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HAS A WALKMAN FOR THE EYES FINALLY APPEARED ON SHELVES?

SHARE HAS A WALKMAN FOR THE EYES FINALLY APPEARED ON SHELVES?

I still have the portable black-and-white pop-up Panasonic TV my parents gave me for a college graduation present in 1971.

Battery-powered, it was meant to be a Sony Walkman for the eyes well before the Sony Walkman became popular. You could take it to the beach, travel with it on the road, use it at picnics.I did none of the above. I kept it by the breakfast table for a while, then moved it to the bedroom. It was too heavy, bulky and underpowered: a technological curiosity without a lot of practical use. Today it holds down a favored spot in my museum of the miniaturely weird.

In the meantime, TVs have gotten smaller, handier and fancier. Tiny color TVs with screens barely bigger than watches are available. But they're far from a hit with the portable-entertainment-device crowd. The weight and convenience may be right; the screen-form factor is not. The Walkman for the eyes has not yet appeared.

Or has it? Virtual i-O, a Seattle-based startup, is selling a versatile 8-ounce headset that literally turns one's head when it comes to portable TV and computer displays. Light, powerful, fitting over eyeglasses but allowing enough ambient vision (with a tilt backward of the head) so the user does not feel claustrophobic, the "i-glasses" are this year's most intriguing technological breakthrough.

Pricey at $600 or $800 (depending on whether you get TV-only or TV and PC capability), the i-glasses nonetheless offer reasons to spring. With a TV or VCR and cable they can serve as a supplementary display.

Hooked up to a TV, the i-glasses are an eye-popping way to watch sports, especially basketball. Moved over to a computer or Nintendo-Sega-Sony game platforms, they become a game-meister's dream, especially for 3-D programs. With a laserdisc's high resolution they constitute a home-theater-on-a-head.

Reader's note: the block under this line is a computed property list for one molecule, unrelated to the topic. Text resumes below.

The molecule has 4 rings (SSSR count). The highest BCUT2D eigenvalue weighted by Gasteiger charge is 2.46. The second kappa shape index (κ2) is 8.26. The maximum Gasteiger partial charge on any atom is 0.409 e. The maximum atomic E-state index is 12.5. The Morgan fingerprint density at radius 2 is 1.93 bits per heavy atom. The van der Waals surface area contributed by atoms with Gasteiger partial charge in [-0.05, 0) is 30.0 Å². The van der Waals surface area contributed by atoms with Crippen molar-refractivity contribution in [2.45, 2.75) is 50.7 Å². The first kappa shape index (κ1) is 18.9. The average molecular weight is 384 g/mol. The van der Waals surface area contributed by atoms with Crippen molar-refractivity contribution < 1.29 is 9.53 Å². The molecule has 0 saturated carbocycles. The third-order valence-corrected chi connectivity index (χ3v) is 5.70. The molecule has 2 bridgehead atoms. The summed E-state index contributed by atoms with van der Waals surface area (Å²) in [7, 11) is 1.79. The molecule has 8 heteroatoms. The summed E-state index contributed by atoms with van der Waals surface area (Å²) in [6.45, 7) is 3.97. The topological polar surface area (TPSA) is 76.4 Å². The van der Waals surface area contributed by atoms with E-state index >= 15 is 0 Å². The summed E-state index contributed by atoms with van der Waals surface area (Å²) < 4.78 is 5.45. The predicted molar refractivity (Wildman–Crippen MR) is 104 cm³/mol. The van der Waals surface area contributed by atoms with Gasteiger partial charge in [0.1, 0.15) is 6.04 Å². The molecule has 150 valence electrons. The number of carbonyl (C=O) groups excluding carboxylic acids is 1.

The in-effect 80-inch display size is like looking at Arnold Schwarzenegger's wall-size TV in "Total Recall." Not quite as crisp as the Hollywood version, because the glasses are limited to standard broadcast resolution. But big, stunning and realistic.

Most significantly, eyestrain is nonexistent. The i-glasses offer fixed focus at 11 inches. You can leave your regular glasses on. For such close quarters the image is comfortably viewable and remarkably distortion-free.

Gamesters will be blown away by the i-glasses' 3-D and virtual-reality capabilities. Equipped with a head-tracking unit attached to the headset, the user chooses a course of action simply by moving his or her head. The i-glasses come bundled with Heretic, Descent, Ascent and Tank Commander.

Setting up the i-glasses requires patience and ability to follow instructions. They connected to my VCR in five minutes with no consultation of the manual.

The PC setup took closer to half an hour. The manual must be followed to the letter; guesswork gets penalized quickly here. But installation went smoothly (be sure to change your PC's video resolution to straight VGA - 640 by 480 - before installing the i-glasses).

With a 3-D program (drivers are included for Magic Carpet and Dark Forces, although the games must be purchased separately) I found the action a little too realistic. The momentary drop-time imparted a vertigo similar to the San Francisco downhill chase scene in Steve McQueen's "Bullitt."

The i-glasses' stereo headphones are a measurable improvement over most TV and computer audio outputs. The earpieces - indeed, the whole headset - seems adjustable to any preference. There was no comfort penalty for this set.

You can try out i-glasses at Blockbuster Video, which recently began offering them to preview videos, for sale and for rental at $14 for two days. I-glasses also are sold at Egghead, CompUSA and other computer-related outlets.

It's enough to make me wish I were graduating again.